3. When positive feelings lapse, will yourself into thinking and acting positively.

4. Use a positive distraction to overcome negative emotions.
When you cannot drive the negative thoughts from your mind, divert yourself by doing something particularly enjoyable, such as going to the gym to work out anxieties, reading a book, playing a musical instrument, or seeing a movie—something that will divert your mind from the negative.
5. Stay away from people with negative attitudes.
Negative attitudes are a virus that can be contagious. If a teammate cannot be persuaded to improve his attitude, don’t be influenced by him.
6. Right yourself emotionally after a mistake.
Otherwise you will be more likely to make another mistake. Assuming confident body language becomes a conscious effort to think and feel positively and allows you to move past the mistake and refocus on the game.
7. Plan and control your attitudes.
Attitudes control what you do and how you do it. When someone truthfully says, “I don’t know why I did that,” there is an unconscious, out-of-control attitude at work. Positive thinking is a choice of the rational mind, with the ability to convert negatives to positives and prevent negative drift.


The following comes from "How Full is Your Bucket?" by Tom Rath and Donald O. Clifton, Ph. D:

The soldiers actually called it “give up-it is.

Despite the relatively minimal physical torture, “mirasmus” raised the overall death rate in the North Korean POW camps to an incredible 38%--the highest POW death rate in U.S. military history. Even more astounding was that half of these soldiers died simply because they had given up. They had completely surrendered, both mentally and physically.

The “Ultimate Weapon”

Mayer reported that the North Koreans’ objective was to “deny men the emotional support that comes from interpersonal relationships.” To do this, the captors used four primary tactics:

• Informing
• Self-criticism
• Breaking loyalty to leadership and country
• Withholding all positive emotional support

Relentless negativity resulted in a 38% POW death rate—the highest in U.S. military history.

To encourage informing, the North Koreans gave prisoners rewards such as cigarettes when they snitched on one another. But neither the offender nor the soldier reporting the violation was punished—the captors encouraged this practice for a different reason. Their intent was to break relationships and turn the men against each other.

To promote self-criticism, the captors gathered groups of 10 or 12 soldiers and employed what Mayer described as “a corruption of group psychotherapy.” In these sessions, each man was required to stand up in front of the group and confess all the bad things he had done—as well as all the good things he could have done but failed to do.

The most important part of this tactic was that the soldiers were not “confessing” to the North Koreans, but to their own peers. By subtly eroding the caring, trust, respect, and social acceptance among the American soldiers, the North Koreans created an environment in which buckets of goodwill were constantly and ruthlessly drained.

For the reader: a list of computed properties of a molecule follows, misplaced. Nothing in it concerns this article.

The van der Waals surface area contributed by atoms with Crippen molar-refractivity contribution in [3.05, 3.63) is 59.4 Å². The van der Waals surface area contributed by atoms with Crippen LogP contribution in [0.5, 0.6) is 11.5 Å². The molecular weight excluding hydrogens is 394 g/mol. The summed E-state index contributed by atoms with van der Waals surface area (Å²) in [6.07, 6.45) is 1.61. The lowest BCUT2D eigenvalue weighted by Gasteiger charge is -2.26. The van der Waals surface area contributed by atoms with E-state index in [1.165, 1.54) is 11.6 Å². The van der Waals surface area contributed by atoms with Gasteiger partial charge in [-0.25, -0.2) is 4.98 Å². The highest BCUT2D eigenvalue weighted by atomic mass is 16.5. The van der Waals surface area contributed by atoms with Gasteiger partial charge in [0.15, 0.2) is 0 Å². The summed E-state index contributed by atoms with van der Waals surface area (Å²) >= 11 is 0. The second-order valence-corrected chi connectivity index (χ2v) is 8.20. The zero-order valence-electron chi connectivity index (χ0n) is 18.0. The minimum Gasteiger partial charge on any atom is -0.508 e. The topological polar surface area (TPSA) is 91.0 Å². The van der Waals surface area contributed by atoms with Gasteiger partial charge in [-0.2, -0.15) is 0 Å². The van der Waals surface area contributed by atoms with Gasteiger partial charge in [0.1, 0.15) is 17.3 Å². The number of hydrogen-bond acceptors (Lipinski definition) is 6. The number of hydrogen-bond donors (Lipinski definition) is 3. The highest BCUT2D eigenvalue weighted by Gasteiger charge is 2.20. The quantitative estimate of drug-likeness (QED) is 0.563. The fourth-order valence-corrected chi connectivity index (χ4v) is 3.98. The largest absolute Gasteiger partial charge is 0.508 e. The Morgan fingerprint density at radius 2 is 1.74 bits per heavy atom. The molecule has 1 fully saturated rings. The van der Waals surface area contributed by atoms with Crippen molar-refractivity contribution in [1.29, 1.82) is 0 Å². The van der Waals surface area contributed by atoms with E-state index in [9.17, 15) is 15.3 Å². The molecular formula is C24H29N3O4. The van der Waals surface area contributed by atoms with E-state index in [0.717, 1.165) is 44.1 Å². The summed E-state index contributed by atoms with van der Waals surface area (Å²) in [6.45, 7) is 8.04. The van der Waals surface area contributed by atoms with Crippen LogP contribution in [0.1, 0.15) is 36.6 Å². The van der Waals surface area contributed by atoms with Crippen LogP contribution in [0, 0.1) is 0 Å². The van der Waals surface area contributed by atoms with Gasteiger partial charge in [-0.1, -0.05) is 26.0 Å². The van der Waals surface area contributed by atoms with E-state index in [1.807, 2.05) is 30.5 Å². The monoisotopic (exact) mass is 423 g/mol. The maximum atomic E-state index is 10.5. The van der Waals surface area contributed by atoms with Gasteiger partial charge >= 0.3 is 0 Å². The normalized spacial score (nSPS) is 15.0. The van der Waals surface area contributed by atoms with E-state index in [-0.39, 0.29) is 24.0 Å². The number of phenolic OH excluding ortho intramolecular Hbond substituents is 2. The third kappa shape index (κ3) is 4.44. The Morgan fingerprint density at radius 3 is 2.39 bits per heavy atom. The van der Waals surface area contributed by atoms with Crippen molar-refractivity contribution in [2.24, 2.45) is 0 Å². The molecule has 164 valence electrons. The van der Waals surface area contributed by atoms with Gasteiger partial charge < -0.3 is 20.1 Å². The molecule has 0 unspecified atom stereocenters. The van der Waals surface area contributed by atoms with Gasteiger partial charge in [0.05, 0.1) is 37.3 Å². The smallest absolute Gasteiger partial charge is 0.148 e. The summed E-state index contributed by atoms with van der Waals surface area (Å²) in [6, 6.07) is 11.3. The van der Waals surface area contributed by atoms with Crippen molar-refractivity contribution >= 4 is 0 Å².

The third major tactic that the captors employed was breaking loyalty to leadership and country. The primary way they did this was by slowly and relentlessly undermining a soldier’s allegiance to his superiors.

But the tactic of withholding all positive emotional support while inundating soldiers with negative emotions was perhaps bucket dipping in its purest and most malicious form. If a soldier received a supportive letter from home, the captors withheld it. All negative letters, however—such as those telling of a relative passing away, or ones in which a wife wrote that she had given up on her husband’s return and was going to remarry—were delivered to soldiers immediately.


Vince Lombardi, the legendary coach of the Green Bay Packers, understood the power of love to bring out people’s best and make an impact on their lives. He said, “There are a lot of coaches with good ball clubs who know the fundamentals and have plenty of discipline but still don’t win the game. Then you come to the third ingredient: If you’re going to play together as a team, you’ve got to care for one another. You’ve got to love each other. Each player has to be thinking about the next guy.”

From "Becoming a Person of Influence" by John C. Maxwell and Jim Dornan

Monday, July 19, 2010


1. Seeing
See the game
Makes you quicker
See that you are denied and go back door.

2. Talking
Families break down because they do not talk
Talk with your hands and your mouth
Ask for the balls with 10 fingers

3. Flesh on Flesh Contact
Set hard screens body to body
Box out physically

4. Be detailed
Run to the ball as a teammates saves it OOB
Do not dribble a loose ball. Pick it up and chin it
Sacrifice position for possession in the post
.....A. Crack the opponent
.....B. Point your crack in the direction you want the cutter to come
Catch a ball low and loaded
5. Always be on balance
With the ball

6. Finish
Finish every play
Finish every shot you miss in practice
The last part of the play needs to be the strongest
Finish your basket cut to the rim then space out to the 3 pt line

7. Be an actor
Foot fake
Fake the screen away and basket cut
Pass fake/shot fake


The following comes from Brian Tracy and I don't believe there is a greater expert in the field of time management:

There are seven methods you can use to get more done each day. Each suggestion is simple, direct, and costs no money.

Work Harder
Work harder than you are working today. You can concentrate with greater intensity on your work. You can focus single-mindedly and discipline yourself to work without interruption, diversion, or distraction. You can work harder than anyone else, which is a secret to great success.